Computer data in desk-top personal computers (PCs) is ordinarily stored on one of two generic types of direct access memory media, i.e., memory media which can be accessed when the user is on-line with the PC, and these two types of direct access memory media are broadly know as "disks" and "drives". The first type of direct access memory media is familiarly referred to as a "hard disk drive". A hard disk drive may be internal, i.e., it may be mounted within the PC, or external, i.e., it may be located next to the PC, but in either case, hard disk drives require electrical connections to the PC that can be cumbersome and time-consuming to make.

In contrast, a unit of the second type of direct access memory media, familiarly referred to as a "floppy disk", is manually inserted into a portion of the computer familiarly referred to as a floppy disk drive, and a floppy disk can be easily and quickly ejected from the floppy disk drive after data transfer. Thus, a floppy disk can be ejected, i.e., manually urged outwardly from a PC by pushing a button, without requiring that "hard" electrical contacts be unmade. On the other hand, a hard disk drive currently cannot be ejected from a desk-top PC, but must be disconnected from electrical connections in the PC and then removed. Hard disk drives, however, can store much more data than can floppy disks.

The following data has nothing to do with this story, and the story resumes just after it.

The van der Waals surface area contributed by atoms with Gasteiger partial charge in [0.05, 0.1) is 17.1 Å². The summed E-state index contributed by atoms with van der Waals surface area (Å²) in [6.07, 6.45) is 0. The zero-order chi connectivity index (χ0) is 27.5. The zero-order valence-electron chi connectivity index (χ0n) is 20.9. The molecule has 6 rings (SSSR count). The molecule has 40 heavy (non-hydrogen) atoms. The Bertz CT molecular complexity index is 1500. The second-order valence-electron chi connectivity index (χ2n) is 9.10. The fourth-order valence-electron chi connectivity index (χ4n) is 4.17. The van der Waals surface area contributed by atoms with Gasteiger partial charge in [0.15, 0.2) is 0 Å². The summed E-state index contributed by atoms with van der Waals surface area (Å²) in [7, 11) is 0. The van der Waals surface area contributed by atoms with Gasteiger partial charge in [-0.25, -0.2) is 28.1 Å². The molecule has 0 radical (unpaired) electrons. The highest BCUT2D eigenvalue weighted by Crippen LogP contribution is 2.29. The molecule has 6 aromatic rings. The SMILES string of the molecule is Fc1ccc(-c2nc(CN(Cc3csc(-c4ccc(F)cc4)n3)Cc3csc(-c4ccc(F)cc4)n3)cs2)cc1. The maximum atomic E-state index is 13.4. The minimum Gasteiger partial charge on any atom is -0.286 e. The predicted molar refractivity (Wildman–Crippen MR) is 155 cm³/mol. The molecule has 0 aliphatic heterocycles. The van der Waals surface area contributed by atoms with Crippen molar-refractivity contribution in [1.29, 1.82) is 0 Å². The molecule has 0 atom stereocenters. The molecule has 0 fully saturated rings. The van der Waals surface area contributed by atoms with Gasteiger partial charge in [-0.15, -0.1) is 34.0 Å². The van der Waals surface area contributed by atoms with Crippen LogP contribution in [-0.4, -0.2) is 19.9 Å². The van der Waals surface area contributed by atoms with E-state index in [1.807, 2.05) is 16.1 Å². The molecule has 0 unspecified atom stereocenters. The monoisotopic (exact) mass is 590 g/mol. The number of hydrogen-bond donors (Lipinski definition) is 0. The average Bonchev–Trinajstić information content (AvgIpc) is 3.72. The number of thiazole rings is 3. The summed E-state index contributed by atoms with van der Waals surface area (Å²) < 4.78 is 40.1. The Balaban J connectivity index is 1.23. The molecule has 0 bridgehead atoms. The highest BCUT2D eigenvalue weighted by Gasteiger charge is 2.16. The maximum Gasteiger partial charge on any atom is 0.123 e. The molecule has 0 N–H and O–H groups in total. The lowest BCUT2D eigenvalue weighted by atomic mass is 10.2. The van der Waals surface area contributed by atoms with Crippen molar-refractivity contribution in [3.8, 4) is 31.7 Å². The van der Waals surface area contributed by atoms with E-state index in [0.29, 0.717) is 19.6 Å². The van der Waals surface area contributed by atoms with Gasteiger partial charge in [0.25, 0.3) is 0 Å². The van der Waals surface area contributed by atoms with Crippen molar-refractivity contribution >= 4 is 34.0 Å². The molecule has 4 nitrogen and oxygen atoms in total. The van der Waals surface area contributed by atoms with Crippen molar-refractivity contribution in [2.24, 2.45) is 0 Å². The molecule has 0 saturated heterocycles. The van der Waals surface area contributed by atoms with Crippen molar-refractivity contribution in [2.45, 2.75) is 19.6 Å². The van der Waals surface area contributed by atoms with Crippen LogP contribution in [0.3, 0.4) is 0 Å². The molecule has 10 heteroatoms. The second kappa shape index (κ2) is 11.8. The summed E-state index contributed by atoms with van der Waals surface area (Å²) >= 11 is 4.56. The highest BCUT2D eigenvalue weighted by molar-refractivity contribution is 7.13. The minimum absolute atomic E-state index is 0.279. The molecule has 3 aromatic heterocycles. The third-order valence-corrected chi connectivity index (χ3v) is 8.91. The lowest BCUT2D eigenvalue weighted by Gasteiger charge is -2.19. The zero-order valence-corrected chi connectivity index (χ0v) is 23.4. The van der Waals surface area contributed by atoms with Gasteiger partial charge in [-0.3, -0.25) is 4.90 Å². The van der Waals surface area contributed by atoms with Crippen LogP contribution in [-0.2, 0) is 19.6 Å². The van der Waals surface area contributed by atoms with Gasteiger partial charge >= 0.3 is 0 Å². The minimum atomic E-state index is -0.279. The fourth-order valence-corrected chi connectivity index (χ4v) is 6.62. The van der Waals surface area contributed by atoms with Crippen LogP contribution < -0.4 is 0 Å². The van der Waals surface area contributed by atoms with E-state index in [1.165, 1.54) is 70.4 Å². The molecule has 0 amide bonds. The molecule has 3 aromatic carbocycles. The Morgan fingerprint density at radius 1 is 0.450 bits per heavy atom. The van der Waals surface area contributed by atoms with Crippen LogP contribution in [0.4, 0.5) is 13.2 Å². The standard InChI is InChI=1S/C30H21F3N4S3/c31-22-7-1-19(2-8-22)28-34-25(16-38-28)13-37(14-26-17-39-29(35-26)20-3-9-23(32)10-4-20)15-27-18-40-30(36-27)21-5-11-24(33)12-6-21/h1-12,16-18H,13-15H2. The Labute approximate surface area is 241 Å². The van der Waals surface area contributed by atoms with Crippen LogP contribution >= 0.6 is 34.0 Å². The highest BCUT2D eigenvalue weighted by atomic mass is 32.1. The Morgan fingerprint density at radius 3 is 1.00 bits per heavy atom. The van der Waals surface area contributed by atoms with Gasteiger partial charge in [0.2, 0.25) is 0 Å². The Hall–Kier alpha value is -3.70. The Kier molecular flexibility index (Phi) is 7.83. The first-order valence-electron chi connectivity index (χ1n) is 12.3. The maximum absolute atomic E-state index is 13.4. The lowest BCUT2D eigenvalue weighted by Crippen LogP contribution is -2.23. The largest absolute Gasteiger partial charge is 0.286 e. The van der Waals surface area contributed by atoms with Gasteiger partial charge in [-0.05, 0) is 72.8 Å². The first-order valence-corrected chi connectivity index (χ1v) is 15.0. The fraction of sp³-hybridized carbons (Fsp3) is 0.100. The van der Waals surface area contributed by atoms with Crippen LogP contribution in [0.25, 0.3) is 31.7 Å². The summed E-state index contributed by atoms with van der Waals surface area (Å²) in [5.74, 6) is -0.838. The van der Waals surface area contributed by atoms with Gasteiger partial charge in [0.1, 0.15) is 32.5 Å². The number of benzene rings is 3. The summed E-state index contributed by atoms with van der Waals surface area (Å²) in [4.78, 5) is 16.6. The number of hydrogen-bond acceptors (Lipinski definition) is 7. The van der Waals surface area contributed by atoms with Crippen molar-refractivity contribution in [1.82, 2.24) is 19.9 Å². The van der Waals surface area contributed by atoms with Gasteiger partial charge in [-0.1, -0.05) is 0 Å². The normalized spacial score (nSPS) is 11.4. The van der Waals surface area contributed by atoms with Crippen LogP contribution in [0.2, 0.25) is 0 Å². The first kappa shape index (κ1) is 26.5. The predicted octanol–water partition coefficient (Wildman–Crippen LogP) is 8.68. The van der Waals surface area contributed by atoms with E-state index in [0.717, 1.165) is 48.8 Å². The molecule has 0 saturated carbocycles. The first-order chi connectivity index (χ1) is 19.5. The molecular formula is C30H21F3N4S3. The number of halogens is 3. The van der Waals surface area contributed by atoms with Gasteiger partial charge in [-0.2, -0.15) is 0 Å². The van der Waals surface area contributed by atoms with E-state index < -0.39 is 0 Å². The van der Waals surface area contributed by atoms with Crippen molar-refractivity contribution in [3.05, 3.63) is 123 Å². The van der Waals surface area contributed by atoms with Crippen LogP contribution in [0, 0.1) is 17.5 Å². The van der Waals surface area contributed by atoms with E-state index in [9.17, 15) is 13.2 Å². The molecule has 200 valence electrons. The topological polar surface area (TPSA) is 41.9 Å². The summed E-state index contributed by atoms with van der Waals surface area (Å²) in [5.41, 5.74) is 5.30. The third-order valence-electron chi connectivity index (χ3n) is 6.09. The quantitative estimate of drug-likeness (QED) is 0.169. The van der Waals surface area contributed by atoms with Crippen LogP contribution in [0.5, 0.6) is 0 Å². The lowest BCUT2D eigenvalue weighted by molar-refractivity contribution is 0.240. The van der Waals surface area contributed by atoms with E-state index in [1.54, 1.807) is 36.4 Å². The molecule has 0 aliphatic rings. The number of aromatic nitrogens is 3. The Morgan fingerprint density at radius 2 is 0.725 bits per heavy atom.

Modern PCs typically permit the use of both kinds of memory media, to afford the user of the PC the advantages associated with each. More specifically, as stated above, hard disk drives, which are ordinarily intended to be permanently connected to their respective PCs, have a large data storage capacity. In contrast, floppy disks have much lower data storage capability as compared to hard disk drives, but can easily be ejected from the computer when it is necessary to store data, e.g., confidential military or economic data, apart from the computer, or to transport the data computer-to-computer when a network is not available.

While this arrangement of data storage is useful, it has certain drawbacks. For example, when sensitive military or economic data is to be transferred from the permanent hard disk drive of a PC to a floppy disk for secure storage of the data, the only thing ordinarily "deleted" from the PC hard disk drive after data transfer is the name of the file that contains the data. The data, however, while inaccessible using most software, remains on the hard disk drive, and can be retrieved using specialized software. Thus, once confidential data has been stored on a permanently mounted hard disk drive, both the hard disk drive and it's associated PC must be treated as classified equipage. Understandably, this increases security costs and limits the access of non-cleared users to the PC.